A couple of weeks ago, I bought the Varidesk, a desk-topper that allows me to raise my keyboard and monitor higher so that I can STAND when working, whenever I want.
I posted the photo on Facebook and Twitter and immediately began getting questions from friends. Why did you choose the desk-topper over a desk that rises? How did you choose this version over the other Varidesk versions? How much time do you spend standing each day?
They wanted to know how I made my decision and what my experience was.
The same goes for buyers of B2B products and services, as well as consumer purchases. How did you pick your financial adviser or childcare provider?
Fitting it all in
The reason why customer case studies are in the top three consumed types of marketing collateral, on the Eccolo survey, is that they go beyond the sound bite to accomplish three things:
Create credibility - A real company is successful with the vendor's products and services.
Educate - They show why the customer chose the solution, how it works in their environment, how it solves challenges, and what the customer and vendor did to make it a success.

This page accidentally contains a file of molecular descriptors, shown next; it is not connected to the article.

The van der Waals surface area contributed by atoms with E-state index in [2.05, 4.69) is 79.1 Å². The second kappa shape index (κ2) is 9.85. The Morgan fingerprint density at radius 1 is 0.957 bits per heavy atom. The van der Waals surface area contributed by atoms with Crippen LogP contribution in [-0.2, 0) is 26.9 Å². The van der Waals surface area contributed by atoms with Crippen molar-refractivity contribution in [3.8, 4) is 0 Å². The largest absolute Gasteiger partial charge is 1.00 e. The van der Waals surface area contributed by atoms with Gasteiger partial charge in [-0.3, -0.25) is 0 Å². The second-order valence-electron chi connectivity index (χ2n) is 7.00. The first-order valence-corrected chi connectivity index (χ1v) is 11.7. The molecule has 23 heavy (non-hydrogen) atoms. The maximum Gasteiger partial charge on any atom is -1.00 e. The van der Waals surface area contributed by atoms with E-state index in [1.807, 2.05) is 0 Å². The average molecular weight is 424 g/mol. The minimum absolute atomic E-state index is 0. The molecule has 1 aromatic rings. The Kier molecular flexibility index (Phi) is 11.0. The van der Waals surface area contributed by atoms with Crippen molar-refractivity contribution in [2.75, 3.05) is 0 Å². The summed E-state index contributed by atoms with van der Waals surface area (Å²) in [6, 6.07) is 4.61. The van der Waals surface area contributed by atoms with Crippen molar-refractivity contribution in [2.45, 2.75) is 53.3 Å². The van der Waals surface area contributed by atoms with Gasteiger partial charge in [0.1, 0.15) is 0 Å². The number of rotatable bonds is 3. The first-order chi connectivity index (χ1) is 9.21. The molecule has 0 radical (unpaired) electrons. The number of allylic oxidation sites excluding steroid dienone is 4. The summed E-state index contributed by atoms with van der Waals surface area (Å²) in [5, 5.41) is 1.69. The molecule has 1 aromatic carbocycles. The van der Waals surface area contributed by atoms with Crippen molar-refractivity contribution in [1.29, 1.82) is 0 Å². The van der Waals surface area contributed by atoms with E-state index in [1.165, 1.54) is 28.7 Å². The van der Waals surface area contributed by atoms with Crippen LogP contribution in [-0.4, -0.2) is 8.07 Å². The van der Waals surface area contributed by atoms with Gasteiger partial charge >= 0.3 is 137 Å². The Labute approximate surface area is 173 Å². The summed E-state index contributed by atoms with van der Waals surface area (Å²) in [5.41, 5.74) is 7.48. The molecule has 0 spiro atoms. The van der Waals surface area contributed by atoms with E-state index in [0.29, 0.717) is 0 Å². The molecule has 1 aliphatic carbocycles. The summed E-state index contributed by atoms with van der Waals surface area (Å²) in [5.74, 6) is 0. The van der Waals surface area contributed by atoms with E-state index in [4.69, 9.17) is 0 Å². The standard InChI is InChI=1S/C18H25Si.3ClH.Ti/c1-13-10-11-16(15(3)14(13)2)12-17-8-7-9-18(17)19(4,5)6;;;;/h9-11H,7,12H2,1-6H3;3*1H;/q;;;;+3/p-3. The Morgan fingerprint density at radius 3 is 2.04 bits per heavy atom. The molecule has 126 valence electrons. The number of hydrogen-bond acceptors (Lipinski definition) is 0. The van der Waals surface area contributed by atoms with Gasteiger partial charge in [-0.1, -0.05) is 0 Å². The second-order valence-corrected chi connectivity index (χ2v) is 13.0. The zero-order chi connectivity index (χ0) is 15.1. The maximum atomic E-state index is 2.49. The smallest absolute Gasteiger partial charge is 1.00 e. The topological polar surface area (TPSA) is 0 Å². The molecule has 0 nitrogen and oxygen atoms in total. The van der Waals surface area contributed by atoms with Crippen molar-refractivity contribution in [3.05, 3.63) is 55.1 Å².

Validate - A case study shows that real customers are seeing real results.
It's hard to achieve all that in a 300-word summary. That size of customer success story usually covers the challenge and results, but leaves out most of the middle: how it was achieved.
It's like seeing a magic show. The rabbit comes out of the hat, but we're all left wondering how the magic happened.
An article by Joshua Steimle in Forbes highlights the power of a single, compelling case study, and suggests we think about the question a different way. If I were making this decision, what would I want to know?
Short or long: Be compelling
What's the common thread between the stories my husband and I fight over and those that B2B buyers consume? They're compelling. They tell stories. They're skimmable and formatted for easy reading.
Long or short, a case study won't get read if it's not interesting for the reader. The risk is losing engagement with buyers whose attention we have caught.
Keep it about the customer's journey and not filled with product description, which buyers can find in many other places.